Monitoring and Controlling Noise in Agriculture is a topic which my big blog has close to its heart – born into a family of small holders the my big blog team have experienced first hand some of the safety and health issues which arise for people working on and with farms and equipment on farms… this post is here to help show you how to stay safe as well as review the past years in the farming industry in relation to noise pollution and any impacts this may have on both land owners, livestock and free holdings.
HSE research indicates that around 25 per cent of people working in the agricultural industry suffer from hearing loss. The unrelenting racket of farm machinery, vehicles and even animals combine to form an earsplitting assault, often causing irreversible damage. (You’ll probably be surprised to learn that pigs kept indoors can generate noise levels of above 100dB during feeding times, which is louder than an electric drill.)
So with these facts in mind, what can be done to protect workers from noise and hearing loss in farming?
Assessing The Noise Levels on Your Farm
If you are worried about noise levels on your farm and the effect they could be having on workers, you need to implement a noise monitoring programme. This will give you a clear idea of workers’ current noise exposure, enabling you to put measures in place in order to reduce it to a safe level.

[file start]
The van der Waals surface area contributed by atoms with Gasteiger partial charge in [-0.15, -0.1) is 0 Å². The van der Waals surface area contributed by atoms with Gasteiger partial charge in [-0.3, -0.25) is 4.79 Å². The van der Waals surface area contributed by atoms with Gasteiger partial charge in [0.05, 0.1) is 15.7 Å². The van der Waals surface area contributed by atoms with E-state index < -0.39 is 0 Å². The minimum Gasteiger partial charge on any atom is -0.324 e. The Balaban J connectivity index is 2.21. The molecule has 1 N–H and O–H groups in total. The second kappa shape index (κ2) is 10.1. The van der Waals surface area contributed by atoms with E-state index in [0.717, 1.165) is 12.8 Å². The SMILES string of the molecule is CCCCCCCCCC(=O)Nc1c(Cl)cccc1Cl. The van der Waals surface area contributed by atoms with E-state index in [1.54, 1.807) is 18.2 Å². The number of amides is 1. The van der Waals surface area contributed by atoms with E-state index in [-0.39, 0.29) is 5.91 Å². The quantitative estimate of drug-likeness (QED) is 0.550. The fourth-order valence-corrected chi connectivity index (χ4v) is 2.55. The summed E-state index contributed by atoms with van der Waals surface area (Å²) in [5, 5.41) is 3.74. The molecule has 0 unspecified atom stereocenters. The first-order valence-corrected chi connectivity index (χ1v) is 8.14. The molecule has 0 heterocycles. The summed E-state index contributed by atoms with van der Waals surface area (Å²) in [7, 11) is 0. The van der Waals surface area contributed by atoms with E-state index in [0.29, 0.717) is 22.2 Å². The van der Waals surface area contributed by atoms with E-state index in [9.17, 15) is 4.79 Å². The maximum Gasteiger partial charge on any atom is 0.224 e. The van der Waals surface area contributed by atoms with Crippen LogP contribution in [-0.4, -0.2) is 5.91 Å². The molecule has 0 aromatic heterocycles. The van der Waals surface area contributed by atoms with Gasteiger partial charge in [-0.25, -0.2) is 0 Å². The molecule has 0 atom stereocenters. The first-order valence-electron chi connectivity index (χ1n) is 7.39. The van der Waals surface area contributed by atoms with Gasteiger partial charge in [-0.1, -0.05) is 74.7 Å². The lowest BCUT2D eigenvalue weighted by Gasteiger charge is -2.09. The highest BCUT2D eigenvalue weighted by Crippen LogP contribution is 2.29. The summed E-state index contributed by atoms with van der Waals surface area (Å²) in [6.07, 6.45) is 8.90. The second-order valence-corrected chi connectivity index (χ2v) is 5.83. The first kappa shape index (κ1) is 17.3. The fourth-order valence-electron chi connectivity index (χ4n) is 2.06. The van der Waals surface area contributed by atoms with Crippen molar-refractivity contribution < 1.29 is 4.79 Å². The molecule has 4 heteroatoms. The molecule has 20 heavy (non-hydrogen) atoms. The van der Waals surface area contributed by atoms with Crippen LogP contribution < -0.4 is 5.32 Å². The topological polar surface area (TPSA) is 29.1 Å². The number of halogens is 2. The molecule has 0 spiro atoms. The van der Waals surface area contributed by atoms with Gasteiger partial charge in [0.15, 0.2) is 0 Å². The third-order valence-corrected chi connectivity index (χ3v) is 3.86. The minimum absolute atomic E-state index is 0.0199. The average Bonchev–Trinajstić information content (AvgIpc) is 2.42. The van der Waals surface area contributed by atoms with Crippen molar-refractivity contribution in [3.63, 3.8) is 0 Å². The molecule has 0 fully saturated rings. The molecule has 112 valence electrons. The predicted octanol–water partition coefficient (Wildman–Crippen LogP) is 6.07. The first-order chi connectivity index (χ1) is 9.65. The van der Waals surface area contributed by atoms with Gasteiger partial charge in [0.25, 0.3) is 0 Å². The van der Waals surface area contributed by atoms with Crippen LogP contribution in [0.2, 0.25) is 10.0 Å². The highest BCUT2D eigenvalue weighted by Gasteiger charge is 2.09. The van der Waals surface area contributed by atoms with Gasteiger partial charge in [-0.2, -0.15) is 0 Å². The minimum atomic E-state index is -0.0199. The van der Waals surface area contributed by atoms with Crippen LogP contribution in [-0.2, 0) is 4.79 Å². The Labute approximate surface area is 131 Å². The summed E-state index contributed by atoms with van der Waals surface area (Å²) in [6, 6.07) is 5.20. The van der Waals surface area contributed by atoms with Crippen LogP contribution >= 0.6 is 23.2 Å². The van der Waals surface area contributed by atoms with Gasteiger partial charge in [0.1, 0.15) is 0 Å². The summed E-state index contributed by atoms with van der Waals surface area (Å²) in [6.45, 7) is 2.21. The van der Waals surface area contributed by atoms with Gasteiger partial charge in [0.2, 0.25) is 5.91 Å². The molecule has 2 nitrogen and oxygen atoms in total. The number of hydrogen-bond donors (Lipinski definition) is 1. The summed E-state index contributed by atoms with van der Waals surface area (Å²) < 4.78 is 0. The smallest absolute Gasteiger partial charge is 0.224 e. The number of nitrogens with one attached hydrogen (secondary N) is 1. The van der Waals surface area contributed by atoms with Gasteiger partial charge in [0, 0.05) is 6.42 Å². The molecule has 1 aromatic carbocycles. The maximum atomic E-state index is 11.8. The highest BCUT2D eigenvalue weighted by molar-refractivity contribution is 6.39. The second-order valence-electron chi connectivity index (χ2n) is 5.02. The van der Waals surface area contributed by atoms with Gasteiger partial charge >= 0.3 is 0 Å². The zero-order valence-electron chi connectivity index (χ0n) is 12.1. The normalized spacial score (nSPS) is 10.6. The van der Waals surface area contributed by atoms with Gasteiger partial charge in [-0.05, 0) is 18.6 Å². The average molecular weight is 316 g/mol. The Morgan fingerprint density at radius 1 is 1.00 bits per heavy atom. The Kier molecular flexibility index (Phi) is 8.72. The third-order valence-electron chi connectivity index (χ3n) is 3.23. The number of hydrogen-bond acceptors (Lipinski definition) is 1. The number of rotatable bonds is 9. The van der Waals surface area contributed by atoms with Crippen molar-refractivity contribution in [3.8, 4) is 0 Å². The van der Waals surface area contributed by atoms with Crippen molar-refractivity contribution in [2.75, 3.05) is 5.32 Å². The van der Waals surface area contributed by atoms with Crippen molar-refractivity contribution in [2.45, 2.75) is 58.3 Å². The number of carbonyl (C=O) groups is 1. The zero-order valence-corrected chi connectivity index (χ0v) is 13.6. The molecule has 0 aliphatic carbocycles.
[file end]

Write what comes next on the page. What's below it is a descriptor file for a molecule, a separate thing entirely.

A sufficiently trained individual such as a health and safety officer or noise consultant should carry out the assessment using a compliant noise measurement instrument… (pictured) Since noise in agriculture is extremely varied, every piece of machinery must be tested along with every group of livestock to get a good idea of the main culprits.
For such tasks its recommend the Pulsar Nova Model 43 or 44, which are ideal for measuring machinery noise as well as workers’ daily exposure, and can also be used to calculate hearing protection requirements. If you want something with fewer buttons and functions, opt for Pulsar’s Assessor range, which is very simple to use but is still ideal for monitoring noise in agriculture.
Alternatively, the DoseBadge system can simply be clipped onto workers’ shoulders to measure their noise exposure throughout the day as they work. These are very robust so are ideal for harsher outdoor environments.
What to Do with the Results
Once the data from the noise assessments has been analysed, this should be used to implement suitable noise control and reduction measures, if required. Some suggestions include:
- Replacing noisy machines, tools and vehicles with quieter ones, or keeping them better maintained to reduce the noise they make
- Recommending or enforcing hearing protection around certain machines, tools, vehicles and animals
- Enclosing noisy machinery within a separate outbuilding to protect nearby workers
- Using absorbent materials to reduce reverberation in such areas
- Increasing the frequency of shift rotation or regularly switching workers undertaking particularly noisy tasks
The HSE again gives a comprehensive list of agricultural noise reduction techniques, from reducing the noise at source to silencing and cancelling it. Identifying the main sources of noise and implementing suitable measures of control are essential in the protection of workers against excessive noise and hearing loss in farming. More information and advice can be found at www.hse.gov.uk/noise; alternatively, go to pulsarinstruments.com to buy quality sound level meters that are ideal for monitoring noise in agriculture and further afield…